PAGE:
One of the peloton’s most beloved riders, German sprinter André Greipel, got the gorilla off his back with a win at the Challenge Mallorca on Sunday.
Like his longtime rival, Mark Cavendish – who won four stages at the Tour of Turkey last month – Greipel didn’t break his winless streak on cycling’s biggest stage. But when you’re a sprinter in the twilight of your career, you take what you can get, and a minor result takes on a greater symbolic significance.
The life cycle of a top sprinter is a fickle thing. To be at the top of the game requires blistering speed, bravery, and tactical smarts, along with a committed lead-out train. When a rider discovers that magical formula, it can look effortless. When they don’t, the gap between wins can seem interminable.
The last time André Greipel won a race was in late January 2019, half a world away on the west coast of Africa at the UCI 2.1-rated Tropicale Amissa Bongo. The German veteran had just been dropped by Lotto-Soudal, and just started what would be a one-year stint with Arkea Samsic.
Arkea Samsic management was clearly hopeful that Greipel would deliver great things, but Amissa Bongo was one of the few bright spots in one of his quietest-ever seasons. At that year’s Tour de France – one of Greipel’s happy hunting grounds – he only cracked the top 10 on a single occasion, finishing sixth on the Champs-Elysees.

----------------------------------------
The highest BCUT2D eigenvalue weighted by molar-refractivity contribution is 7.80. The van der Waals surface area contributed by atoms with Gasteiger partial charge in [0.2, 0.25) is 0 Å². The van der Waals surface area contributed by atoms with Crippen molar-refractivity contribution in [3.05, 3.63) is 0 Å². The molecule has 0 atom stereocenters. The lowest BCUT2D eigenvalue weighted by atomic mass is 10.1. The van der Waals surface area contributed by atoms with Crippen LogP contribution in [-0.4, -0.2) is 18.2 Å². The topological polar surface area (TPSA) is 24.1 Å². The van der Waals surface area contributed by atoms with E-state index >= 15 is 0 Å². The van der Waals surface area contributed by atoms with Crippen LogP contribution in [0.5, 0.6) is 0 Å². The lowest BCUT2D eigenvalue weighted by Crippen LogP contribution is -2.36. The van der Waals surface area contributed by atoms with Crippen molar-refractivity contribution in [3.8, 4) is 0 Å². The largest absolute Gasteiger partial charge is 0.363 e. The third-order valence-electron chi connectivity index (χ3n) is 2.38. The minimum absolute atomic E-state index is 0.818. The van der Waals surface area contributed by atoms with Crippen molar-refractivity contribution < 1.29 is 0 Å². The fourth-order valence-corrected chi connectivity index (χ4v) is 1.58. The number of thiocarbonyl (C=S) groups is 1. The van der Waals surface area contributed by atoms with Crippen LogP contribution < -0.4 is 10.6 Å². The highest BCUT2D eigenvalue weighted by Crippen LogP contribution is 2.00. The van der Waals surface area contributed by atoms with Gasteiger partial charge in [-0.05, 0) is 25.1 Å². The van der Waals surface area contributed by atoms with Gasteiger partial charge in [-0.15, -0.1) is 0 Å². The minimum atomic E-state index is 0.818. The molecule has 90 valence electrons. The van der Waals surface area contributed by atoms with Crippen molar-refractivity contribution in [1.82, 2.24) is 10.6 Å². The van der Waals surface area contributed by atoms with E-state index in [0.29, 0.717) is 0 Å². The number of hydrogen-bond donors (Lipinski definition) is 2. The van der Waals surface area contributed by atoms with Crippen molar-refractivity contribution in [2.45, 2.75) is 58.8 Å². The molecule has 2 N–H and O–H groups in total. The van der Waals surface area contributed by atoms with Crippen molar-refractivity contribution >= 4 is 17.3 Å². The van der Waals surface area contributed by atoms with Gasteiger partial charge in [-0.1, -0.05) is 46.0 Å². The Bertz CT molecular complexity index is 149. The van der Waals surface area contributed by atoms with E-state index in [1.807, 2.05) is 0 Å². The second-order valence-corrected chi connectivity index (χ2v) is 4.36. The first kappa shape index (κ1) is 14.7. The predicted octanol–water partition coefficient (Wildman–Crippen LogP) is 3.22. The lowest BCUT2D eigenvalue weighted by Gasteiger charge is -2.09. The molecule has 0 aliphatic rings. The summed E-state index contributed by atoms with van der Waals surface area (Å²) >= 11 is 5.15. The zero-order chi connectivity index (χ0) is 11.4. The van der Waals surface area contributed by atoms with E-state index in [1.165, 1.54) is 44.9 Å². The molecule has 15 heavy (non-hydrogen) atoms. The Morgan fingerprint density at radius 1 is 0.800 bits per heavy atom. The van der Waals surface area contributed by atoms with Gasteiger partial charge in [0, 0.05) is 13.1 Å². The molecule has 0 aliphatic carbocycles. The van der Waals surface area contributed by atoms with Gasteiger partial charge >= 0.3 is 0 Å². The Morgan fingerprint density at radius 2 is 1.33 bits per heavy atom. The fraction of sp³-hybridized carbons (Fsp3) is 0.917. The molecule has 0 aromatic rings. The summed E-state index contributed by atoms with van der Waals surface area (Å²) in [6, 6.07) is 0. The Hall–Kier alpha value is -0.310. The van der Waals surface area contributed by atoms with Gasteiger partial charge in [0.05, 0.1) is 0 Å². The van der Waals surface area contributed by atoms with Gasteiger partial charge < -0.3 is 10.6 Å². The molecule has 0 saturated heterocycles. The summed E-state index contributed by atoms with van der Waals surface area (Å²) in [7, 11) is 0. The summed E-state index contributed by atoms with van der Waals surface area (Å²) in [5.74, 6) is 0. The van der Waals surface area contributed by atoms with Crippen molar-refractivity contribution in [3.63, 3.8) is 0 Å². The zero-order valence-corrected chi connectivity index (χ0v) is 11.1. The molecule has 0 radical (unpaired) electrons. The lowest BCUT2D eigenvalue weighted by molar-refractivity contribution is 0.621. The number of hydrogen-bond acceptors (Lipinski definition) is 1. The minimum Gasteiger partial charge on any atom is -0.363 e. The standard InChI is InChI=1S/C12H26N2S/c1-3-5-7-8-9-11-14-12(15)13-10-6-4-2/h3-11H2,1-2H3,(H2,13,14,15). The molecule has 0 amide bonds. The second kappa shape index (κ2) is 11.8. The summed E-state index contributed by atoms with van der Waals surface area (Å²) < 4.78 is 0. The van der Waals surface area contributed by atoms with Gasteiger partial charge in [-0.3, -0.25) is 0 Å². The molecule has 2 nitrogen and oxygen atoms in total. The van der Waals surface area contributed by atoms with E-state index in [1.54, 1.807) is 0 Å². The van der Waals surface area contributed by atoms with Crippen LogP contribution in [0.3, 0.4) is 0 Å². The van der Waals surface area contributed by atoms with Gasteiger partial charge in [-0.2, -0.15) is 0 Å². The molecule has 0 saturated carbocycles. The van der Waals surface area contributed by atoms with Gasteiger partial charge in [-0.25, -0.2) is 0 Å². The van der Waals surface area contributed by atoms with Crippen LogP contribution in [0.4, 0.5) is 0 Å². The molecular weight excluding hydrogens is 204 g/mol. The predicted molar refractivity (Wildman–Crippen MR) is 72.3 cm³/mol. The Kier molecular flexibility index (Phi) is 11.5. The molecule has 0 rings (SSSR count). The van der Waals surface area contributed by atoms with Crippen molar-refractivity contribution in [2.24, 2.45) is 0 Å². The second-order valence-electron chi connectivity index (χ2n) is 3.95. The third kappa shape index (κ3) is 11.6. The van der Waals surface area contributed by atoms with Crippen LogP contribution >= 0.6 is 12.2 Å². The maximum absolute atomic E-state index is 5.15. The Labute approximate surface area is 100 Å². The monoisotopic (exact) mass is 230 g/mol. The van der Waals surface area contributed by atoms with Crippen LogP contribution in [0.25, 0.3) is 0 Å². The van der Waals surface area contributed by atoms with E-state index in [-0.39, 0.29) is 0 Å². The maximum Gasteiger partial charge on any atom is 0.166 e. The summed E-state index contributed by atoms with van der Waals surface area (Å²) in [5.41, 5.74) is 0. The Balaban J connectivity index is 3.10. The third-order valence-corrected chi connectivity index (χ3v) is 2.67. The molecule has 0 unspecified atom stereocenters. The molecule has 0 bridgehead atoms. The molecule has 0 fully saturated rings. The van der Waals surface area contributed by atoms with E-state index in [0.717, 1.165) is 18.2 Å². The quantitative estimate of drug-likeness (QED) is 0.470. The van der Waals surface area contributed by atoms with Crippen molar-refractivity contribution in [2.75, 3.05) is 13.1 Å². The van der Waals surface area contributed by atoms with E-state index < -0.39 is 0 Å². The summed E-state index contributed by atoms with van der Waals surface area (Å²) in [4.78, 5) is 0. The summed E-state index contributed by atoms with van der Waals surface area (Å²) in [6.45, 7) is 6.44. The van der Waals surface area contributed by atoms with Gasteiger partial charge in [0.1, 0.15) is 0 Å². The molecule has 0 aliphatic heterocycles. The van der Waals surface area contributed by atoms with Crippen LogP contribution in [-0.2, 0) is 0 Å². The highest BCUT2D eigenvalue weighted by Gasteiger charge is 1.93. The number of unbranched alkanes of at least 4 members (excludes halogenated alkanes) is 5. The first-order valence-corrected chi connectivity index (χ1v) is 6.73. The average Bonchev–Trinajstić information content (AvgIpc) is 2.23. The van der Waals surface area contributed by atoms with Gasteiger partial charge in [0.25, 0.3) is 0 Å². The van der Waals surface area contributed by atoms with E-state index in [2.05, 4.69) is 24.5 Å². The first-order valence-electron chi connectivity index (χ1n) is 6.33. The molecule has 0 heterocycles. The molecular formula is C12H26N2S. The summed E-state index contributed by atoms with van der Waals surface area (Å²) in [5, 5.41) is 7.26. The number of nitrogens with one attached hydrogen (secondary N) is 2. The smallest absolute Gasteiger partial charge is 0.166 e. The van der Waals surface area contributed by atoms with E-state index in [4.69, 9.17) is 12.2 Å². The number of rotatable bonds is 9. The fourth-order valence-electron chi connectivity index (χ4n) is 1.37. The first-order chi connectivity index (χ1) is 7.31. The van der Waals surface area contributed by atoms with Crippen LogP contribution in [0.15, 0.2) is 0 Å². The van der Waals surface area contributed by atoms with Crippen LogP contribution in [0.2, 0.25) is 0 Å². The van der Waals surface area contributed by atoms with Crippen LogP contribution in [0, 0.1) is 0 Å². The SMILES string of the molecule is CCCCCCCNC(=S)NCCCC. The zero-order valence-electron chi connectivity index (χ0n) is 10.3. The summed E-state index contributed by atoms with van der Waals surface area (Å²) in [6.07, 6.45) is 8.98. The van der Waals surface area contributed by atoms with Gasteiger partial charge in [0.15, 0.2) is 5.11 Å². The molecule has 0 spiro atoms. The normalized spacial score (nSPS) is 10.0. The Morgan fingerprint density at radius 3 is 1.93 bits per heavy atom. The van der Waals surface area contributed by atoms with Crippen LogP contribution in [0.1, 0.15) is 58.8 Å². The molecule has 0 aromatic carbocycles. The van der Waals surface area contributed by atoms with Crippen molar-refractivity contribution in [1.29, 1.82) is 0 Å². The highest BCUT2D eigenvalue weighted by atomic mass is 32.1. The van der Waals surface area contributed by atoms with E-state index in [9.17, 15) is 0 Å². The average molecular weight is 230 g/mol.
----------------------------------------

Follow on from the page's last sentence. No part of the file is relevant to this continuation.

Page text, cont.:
At the end of that year, Greipel signed a three year contract with Israel Start-Up Nation, a cushy gig that would see him through to retirement. In a torrid 2020 season that was disrupted by COVID-19 calendar interruptions, Greipel’s most prominent result was, again, sixth on a stage at the Tour de France. At the Tour Down Under, where Greipel has won a colossal 18 stages over his long career, he went winless.
Which brings us to 2021, the island of Mallorca and the 1.1-rated one-day Trofeo Alcudia-Port d’Alcudia, part of the Challenge Mallorca. On a largely flat parcours in the Spanish sun, the race came down to a bunch sprint.
Two veterans, André Greipel and Alexander Kristoff – a gorilla and a stallion – went to the line together, moving left toward the barriers in lockstep. As the line approached, Greipel was holding Kristoff off by half a bike length.
A sprinter’s professional cycling career is defined by milliseconds and millimetres, but when you stretch those tiny measurements out across a decade, they add up. As Greipel crossed the line first to take his 157th win, his trademark smile stretched across his face.
Greipel’s storied career has included 22 Grand Tour stage wins, alongside other results big and small. This one wasn’t one of the big ones.
But in the moment, you get the sense that it was one that mattered.